The Nepal Tourism Board is about to launch its ‘Visit Nepal’ promotional ad campaign in the international media with a target of attracting a record number of tourists. But imagine the horror of tourists visiting Nepal for its natural beauty when they are confronted with a chaotic airport and congested, squalid city. How does it make sense to bring more tourists if the capital’s citizens are choking in pollution? What kind of message will it send out to the rest of the world?
Nepal Tourism Board is convinced that an international ad campaign will help Nepal’s tourism recover from the earthquake. It has allocated Rs 60 million for commercials on the BBC, Rs 30 million for Trip Advisor and Rs 7 million for Reuters.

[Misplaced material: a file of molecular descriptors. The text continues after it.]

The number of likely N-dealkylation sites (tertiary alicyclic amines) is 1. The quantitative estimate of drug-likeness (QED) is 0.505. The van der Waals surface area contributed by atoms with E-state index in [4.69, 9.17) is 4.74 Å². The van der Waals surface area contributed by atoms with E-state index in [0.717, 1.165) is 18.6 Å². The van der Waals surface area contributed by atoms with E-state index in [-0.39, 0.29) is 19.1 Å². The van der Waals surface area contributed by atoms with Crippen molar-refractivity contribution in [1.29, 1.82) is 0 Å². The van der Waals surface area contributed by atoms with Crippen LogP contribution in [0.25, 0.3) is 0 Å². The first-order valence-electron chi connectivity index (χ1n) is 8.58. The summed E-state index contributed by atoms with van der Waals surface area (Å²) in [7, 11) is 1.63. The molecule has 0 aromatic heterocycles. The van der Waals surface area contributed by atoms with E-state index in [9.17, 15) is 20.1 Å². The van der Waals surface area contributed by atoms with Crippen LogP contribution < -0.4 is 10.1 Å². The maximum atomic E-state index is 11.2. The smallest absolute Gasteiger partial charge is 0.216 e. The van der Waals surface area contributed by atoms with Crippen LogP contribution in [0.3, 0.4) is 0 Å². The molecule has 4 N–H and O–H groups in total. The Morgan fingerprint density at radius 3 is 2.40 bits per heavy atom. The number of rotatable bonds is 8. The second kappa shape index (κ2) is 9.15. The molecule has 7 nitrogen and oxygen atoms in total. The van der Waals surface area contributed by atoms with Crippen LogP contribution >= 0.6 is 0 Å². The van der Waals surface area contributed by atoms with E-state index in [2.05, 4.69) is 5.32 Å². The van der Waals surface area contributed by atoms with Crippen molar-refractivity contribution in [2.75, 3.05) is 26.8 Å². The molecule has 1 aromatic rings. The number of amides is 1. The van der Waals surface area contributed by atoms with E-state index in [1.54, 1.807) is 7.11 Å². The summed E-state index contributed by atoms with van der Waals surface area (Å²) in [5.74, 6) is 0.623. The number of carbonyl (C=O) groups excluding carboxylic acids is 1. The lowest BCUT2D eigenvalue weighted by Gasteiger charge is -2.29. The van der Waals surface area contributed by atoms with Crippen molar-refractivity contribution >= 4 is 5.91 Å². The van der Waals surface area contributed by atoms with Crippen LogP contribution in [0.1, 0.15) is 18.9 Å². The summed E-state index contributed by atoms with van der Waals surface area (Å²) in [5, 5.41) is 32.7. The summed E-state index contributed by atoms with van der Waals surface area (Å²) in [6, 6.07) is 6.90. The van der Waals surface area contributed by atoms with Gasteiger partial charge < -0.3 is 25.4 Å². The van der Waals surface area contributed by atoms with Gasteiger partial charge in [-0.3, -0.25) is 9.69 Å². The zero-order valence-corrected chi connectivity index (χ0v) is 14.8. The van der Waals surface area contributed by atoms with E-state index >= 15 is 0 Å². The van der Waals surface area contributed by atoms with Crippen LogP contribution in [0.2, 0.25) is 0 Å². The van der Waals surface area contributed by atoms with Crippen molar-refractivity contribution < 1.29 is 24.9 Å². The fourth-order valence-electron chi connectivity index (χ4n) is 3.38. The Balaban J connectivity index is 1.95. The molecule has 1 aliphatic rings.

Nepal’s biggest selling point is its hospitable people. Tourists keep coming back because of it, and we have not enhanced our natural assets, instead we have depleted them. But even the earthquake wasn’t enough to decrease Nepali goodwill, and tourists still flocked in. There is no doubt the promotional campaign will bring in more tourists. But what will they do here? We are limited to old tourism products, and it is actually domestic tourism that has come to the rescue. The industry needs to upgrade its products, offer new attractions, streamline procedures so tourists stay longer than the average 13 days and spend more. The revenue should be ploughed into revamping our infrastructure. How about concentrating on cleaning things up at home before launching an international promotion?